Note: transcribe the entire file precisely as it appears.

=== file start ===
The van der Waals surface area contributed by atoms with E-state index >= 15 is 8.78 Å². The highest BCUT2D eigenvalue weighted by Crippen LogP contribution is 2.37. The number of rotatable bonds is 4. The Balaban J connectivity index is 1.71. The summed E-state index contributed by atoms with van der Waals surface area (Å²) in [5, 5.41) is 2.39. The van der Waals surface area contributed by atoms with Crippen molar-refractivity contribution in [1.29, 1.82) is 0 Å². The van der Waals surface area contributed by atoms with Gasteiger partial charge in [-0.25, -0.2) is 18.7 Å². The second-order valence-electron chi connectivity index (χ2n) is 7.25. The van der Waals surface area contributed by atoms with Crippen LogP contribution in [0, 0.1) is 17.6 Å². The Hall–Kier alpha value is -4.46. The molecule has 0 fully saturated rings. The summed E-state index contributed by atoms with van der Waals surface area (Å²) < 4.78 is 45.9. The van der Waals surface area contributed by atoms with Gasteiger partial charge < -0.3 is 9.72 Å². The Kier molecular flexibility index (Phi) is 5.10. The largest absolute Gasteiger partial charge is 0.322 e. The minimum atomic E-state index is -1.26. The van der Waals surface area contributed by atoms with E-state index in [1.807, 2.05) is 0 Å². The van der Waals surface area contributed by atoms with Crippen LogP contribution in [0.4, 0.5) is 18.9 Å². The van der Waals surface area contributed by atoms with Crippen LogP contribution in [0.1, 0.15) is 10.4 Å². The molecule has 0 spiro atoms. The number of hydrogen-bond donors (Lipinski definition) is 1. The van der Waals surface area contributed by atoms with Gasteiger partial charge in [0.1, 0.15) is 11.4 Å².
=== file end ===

The van der Waals surface area contributed by atoms with E-state index >= 15 is 8.78 Å². The highest BCUT2D eigenvalue weighted by Crippen LogP contribution is 2.37. The number of rotatable bonds is 4. The Balaban J connectivity index is 1.71. The summed E-state index contributed by atoms with van der Waals surface area (Å²) in [5, 5.41) is 2.39. The van der Waals surface area contributed by atoms with Crippen molar-refractivity contribution in [1.29, 1.82) is 0 Å². The van der Waals surface area contributed by atoms with Gasteiger partial charge in [-0.25, -0.2) is 18.7 Å². The second-order valence-electron chi connectivity index (χ2n) is 7.25. The van der Waals surface area contributed by atoms with Crippen LogP contribution in [0, 0.1) is 17.6 Å². The Hall–Kier alpha value is -4.46. The molecule has 0 fully saturated rings. The summed E-state index contributed by atoms with van der Waals surface area (Å²) < 4.78 is 45.9. The van der Waals surface area contributed by atoms with Gasteiger partial charge < -0.3 is 9.72 Å². The Kier molecular flexibility index (Phi) is 5.10. The largest absolute Gasteiger partial charge is 0.322 e. The minimum atomic E-state index is -1.26. The van der Waals surface area contributed by atoms with E-state index in [1.807, 2.05) is 0 Å². The van der Waals surface area contributed by atoms with Crippen LogP contribution in [0.4, 0.5) is 18.9 Å². The van der Waals surface area contributed by atoms with Crippen LogP contribution in [0.1, 0.15) is 10.4 Å². The molecule has 0 spiro atoms. The number of hydrogen-bond donors (Lipinski definition) is 1. The van der Waals surface area contributed by atoms with Gasteiger partial charge in [0.1, 0.15) is 11.4 Å².